A prosecution lawyer in the trial of former Liberian leader Charles Taylor has referred to the RUF as a “terrorist army”. Speaking in court at The Hague on Monday at the trial of Mr Taylor Nicholas Koumjiam said the RUF was created “exactly in the image of the National Patriotic Front of Liberia which Mr Taylor headed.
It comes as lawyers representing the former Liberian President Charles Taylor at the Special Court for Sierra Leone have lost a key motion.
The lawyers wanted to block new evidence of atrocities committed in Sierra Leone allegedly by the RUF and the AFRC rebels and blamed on Mr Taylor.
Defence lawyer, Morris Anyah‘s objection to admitting new evidence of atrocities in Koinadugu District as contained in the testimony of the 23rd Prosecution witness Alimamy Bobson Sesay, was overruled Monday.
According to Sesay, RUF fighters and their AFRC allies burned down a village in the northern district and burned alive a Sierra Leonean government soldier captured in battle.
“According to what I saw, [the captured soldier] screamed to death” after he had been hung head down and a hood over his head set on fire and left to burn to death.
Taylor’s lawyer, Anyah argued the new revelations were not part of the initial charges against his client and should not be admitted in the middle of the trial.
He continued: “With respect to crimes against humanity… to say that this evidence is relevant to notice, placing our client on notice vis-a-vis the widespread or systematic nature of the attacks in Sierra Leone is misplaced. They have charged Kono District, they have charged Koinadugu District, they have charged the entire area around Freetown. All we are proposing is that any allegations of atrocities, as far as notice is concerned, be limited to those areas. The amount of atrocities and evidence they have adduced so far is large enough to place anybody on the face of the earth on notice. Why do they need to now go to Koinadugu District?”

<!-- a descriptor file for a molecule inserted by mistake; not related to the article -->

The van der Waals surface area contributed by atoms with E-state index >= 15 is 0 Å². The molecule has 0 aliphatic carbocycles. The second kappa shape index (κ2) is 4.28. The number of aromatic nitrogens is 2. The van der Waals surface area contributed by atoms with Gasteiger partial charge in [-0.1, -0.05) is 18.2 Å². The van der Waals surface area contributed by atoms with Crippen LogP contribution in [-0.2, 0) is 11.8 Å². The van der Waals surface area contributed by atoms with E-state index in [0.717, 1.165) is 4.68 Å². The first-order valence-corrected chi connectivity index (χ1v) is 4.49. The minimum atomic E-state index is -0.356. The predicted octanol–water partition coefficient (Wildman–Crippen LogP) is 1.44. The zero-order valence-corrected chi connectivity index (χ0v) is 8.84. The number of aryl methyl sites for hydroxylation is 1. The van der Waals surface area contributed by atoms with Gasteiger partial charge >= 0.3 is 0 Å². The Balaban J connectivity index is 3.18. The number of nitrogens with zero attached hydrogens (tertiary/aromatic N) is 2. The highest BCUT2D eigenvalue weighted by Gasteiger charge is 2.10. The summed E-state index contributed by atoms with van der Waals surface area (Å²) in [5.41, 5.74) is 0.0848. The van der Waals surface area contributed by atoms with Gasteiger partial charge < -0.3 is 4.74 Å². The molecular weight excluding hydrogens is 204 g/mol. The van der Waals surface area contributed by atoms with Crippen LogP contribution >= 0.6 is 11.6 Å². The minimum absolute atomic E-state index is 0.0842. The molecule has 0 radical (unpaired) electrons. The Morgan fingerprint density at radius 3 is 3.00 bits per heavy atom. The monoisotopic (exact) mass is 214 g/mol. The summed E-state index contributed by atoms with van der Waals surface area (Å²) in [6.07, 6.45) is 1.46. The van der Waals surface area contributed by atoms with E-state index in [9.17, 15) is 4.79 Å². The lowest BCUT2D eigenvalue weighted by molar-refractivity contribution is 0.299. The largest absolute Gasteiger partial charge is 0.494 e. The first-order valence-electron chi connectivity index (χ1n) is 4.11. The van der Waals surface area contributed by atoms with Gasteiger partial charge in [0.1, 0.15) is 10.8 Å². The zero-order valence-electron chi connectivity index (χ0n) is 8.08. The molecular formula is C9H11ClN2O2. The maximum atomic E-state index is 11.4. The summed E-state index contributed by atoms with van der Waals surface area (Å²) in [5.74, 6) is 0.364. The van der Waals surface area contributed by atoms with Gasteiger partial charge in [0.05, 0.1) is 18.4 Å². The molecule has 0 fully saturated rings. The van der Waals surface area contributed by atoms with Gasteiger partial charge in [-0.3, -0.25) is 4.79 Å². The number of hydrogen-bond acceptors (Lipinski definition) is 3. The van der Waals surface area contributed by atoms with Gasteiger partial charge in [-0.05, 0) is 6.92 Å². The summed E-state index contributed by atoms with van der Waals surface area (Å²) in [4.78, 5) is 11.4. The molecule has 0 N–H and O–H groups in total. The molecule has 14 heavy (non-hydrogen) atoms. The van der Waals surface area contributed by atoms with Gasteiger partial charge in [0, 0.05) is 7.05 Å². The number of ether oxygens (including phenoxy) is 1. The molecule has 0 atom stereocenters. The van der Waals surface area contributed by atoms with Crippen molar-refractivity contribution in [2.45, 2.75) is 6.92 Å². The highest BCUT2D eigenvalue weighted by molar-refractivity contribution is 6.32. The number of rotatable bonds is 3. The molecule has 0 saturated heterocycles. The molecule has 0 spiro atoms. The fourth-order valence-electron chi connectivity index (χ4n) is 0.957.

Responding to this, Prosecution lawyer Nicholas Koumjiam argues that these atrocities were related to allegations against Taylor and it was up to the Judges to use their discretion to admit in evidence.
Koumjiam went on that “All of these crimes are relevant to that fundamental element to all of these charges… Furthermore, because of the accused’s position it’s very important, it’s a critical element in our case, to prove that the accused had notice of the atrocities that were going on and it is…It is our case that in fact the evidence shows that the atrocities that were going on in Sierra Leone were so widespread during the time of the indictment and also, critically for our case, prior to the indictment period, that throughout the indictment period the accused, Charles Taylor, was aware of atrocities occurring by the RUF.”
The defence lawyer added that “…the RUF, which later allied itself with the AFRC, was a terrorist army created by Charles Taylor, controlled by Charles Taylor, created exactly in the image of his forces in Liberia which committed a pattern of terrorists acts and that all of this is relevant to the fundamental element of the intent of the accused, his notice of the crimes and his, in fact, intent that atrocities and terror be carried out in Sierra Leone.” The Court agreed with the Prosecution lawyer and presiding Judge Theresa Doherty said though the atrocities were not initially included in the indictment against Taylor, they were pertinent to the trial.